Should Your ‘Executive Style’ Be A Personal Choice Or Employer Choice?

Recent national and international reports claim that women are still being forced by some employers to wear high heels, make-up and revealing clothes. And whilst it’s worth noting that it’s not discrimination to request your employees to dress appropriately and professionally for the workplace; the question now being asked is what does ‘appropriate’ actually mean in our modern, style-conscious society?

So how can you stay in control of your personal style and avoid discrimination within the workplace; as an employee and employer?

Challenging dress codes
If you’re an employee and don’t feel you’re able to challenge a dress code you are required to follow, or feel put off from launching a claim of discrimination, there are organisations you can turn to for support. However, you need to be honest with yourself and question if you’re dressed the most appropriately for your role and organisation. Only then you can weigh up if it’s worth pushing the case forward against your employer.

Health and safety
The College of Podiatry has claimed that women who wore high heels for long periods of time had reduced balance, reduced ankle flexion and weaker muscle power in the calf. The Trade Union Congress, predominantly male, has argued for some time that high heels are demeaning to women while they also contribute to long term injuries; proposing instead that women wear “sensible shoes.” Yet MPs recently concluded that employers are not expected to take dress codes such as high heels in to account while calculating health and safety risks. So the requirements to wear high heels remain widespread and yet many women believe heels are sexy, they boost self-confidence and are empowering to women…and should continue to be a personal choice.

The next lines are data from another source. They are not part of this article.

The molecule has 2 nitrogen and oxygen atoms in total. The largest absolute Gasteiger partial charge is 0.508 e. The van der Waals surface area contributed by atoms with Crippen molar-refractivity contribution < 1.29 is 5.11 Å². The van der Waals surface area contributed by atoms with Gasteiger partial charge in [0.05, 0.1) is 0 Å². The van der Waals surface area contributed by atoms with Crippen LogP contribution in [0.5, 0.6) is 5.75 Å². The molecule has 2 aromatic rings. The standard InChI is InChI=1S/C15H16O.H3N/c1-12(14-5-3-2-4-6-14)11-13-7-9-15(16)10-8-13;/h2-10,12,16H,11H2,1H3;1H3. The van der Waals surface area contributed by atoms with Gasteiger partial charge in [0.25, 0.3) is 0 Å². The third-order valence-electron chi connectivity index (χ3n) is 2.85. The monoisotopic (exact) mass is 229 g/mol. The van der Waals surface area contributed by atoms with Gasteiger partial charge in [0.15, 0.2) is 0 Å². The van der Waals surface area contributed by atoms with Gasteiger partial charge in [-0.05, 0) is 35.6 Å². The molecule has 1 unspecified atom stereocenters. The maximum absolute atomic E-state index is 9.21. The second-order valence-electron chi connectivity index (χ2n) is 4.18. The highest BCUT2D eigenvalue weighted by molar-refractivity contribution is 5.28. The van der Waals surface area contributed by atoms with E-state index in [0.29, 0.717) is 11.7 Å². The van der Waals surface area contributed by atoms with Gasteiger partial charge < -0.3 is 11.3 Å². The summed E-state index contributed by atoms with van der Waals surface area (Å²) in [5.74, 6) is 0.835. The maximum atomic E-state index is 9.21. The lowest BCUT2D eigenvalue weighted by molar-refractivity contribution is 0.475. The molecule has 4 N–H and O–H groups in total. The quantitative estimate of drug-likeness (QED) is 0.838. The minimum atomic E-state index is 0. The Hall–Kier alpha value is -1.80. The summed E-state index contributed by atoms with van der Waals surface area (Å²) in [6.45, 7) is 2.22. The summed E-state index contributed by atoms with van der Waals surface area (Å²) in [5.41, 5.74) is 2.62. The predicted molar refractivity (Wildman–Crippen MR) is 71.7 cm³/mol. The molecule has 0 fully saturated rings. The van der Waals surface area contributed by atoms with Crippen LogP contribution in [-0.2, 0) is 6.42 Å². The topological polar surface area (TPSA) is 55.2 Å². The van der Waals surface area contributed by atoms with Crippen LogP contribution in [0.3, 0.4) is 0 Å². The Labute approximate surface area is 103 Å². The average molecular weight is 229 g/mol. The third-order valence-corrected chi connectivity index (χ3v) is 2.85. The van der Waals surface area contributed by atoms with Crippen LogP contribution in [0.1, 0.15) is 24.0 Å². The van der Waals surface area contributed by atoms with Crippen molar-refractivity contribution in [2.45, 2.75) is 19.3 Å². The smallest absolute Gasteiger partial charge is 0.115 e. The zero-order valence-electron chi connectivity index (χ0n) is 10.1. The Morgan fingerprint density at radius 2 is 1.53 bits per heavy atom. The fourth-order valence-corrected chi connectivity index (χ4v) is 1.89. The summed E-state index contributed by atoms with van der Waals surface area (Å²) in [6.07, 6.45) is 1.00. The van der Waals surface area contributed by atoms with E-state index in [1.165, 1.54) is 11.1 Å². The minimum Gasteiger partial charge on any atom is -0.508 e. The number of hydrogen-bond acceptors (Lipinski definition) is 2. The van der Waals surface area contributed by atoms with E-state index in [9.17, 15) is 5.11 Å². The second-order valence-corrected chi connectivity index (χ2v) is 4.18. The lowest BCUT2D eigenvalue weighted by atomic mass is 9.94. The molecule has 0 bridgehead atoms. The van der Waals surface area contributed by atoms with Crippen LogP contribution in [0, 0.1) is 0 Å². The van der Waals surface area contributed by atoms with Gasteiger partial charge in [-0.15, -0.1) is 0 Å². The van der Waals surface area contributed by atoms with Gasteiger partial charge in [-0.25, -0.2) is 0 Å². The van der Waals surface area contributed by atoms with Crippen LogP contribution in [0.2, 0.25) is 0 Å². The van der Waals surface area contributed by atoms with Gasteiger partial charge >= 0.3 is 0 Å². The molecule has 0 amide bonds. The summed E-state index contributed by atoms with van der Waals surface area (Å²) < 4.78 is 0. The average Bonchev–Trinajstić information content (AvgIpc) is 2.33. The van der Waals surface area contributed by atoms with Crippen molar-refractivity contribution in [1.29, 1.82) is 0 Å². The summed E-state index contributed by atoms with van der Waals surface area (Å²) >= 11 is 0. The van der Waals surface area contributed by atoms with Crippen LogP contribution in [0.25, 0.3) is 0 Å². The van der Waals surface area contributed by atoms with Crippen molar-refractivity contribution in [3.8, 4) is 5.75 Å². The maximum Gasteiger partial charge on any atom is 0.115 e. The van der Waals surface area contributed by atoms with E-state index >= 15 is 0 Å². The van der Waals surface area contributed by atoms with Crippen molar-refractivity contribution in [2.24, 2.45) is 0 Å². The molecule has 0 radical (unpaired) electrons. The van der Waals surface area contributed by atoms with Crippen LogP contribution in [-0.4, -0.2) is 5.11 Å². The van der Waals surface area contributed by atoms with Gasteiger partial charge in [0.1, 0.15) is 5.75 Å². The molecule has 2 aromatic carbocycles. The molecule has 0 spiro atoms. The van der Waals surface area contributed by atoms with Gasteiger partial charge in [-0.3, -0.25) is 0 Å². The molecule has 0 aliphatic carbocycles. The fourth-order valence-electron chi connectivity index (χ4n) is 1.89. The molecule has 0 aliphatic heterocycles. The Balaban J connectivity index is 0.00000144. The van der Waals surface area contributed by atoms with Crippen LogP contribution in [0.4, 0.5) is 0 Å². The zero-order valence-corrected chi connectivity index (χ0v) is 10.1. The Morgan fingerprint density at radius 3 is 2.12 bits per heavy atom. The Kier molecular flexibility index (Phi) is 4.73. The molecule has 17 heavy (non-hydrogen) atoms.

Employees feel sexualised by their employers
Requirements to wear makeup, short skirts or even dye their hair blonde made some workers feel sexualised by their employer and deterred their career progress, MPs found. The Fawcett Society, the UK’s leading charity promoting gender equality and women’s rights at work, at home and in public life, recently said; “There have been statements from women expressing that being asked to look “sexy” in the workplace leads to the uncomfortable realisation that the business they work for is profiting from their bodies.” Women believe this sends out a message that their appearance is of more value than their skills, experience or voices.

Is the Equality Act adequately protecting workers?
So is this evidence that the Equalities Act 2010 is inadequate? Only two days ago, a parliamentary report concluded that the Act is not yet “fully effective in protecting workers from discrimination.” Does this mean that a new legal framework needs to be put in place to halt such discrimination? The report goes on to recommend that a publicity campaign be launched to ensure that employers know their legal obligations, and that workers know how they can complain effectively. It suggests that guilty employers should be required to pay compensation to every worker affected by their discriminatory rules but with troubling reports still being reported in the press, the present government needs to be called upon to review this area of the law and eliminate ‘stereotypes’ at work.